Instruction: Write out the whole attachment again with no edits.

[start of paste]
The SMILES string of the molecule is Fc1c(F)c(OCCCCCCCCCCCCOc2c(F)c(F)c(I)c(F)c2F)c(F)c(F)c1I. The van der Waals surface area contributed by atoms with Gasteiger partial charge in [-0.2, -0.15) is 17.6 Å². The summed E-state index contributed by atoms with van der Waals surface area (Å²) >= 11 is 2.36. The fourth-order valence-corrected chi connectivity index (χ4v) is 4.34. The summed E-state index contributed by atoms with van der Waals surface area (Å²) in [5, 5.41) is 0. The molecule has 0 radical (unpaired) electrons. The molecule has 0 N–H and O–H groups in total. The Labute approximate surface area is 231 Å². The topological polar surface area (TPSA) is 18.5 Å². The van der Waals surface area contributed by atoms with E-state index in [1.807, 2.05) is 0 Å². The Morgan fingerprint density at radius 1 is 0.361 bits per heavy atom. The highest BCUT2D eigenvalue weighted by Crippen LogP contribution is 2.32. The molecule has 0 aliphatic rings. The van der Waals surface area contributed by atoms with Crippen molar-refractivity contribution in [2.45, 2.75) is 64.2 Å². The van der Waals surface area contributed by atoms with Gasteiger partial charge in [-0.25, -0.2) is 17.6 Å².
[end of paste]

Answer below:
The SMILES string of the molecule is Fc1c(F)c(OCCCCCCCCCCCCOc2c(F)c(F)c(I)c(F)c2F)c(F)c(F)c1I. The van der Waals surface area contributed by atoms with Gasteiger partial charge in [-0.2, -0.15) is 17.6 Å². The summed E-state index contributed by atoms with van der Waals surface area (Å²) >= 11 is 2.36. The fourth-order valence-corrected chi connectivity index (χ4v) is 4.34. The summed E-state index contributed by atoms with van der Waals surface area (Å²) in [5, 5.41) is 0. The molecule has 0 radical (unpaired) electrons. The molecule has 0 N–H and O–H groups in total. The Labute approximate surface area is 231 Å². The topological polar surface area (TPSA) is 18.5 Å². The van der Waals surface area contributed by atoms with E-state index in [1.807, 2.05) is 0 Å². The Morgan fingerprint density at radius 1 is 0.361 bits per heavy atom. The highest BCUT2D eigenvalue weighted by Crippen LogP contribution is 2.32. The molecule has 0 aliphatic rings. The van der Waals surface area contributed by atoms with Crippen molar-refractivity contribution in [2.45, 2.75) is 64.2 Å². The van der Waals surface area contributed by atoms with Gasteiger partial charge in [-0.25, -0.2) is 17.6 Å².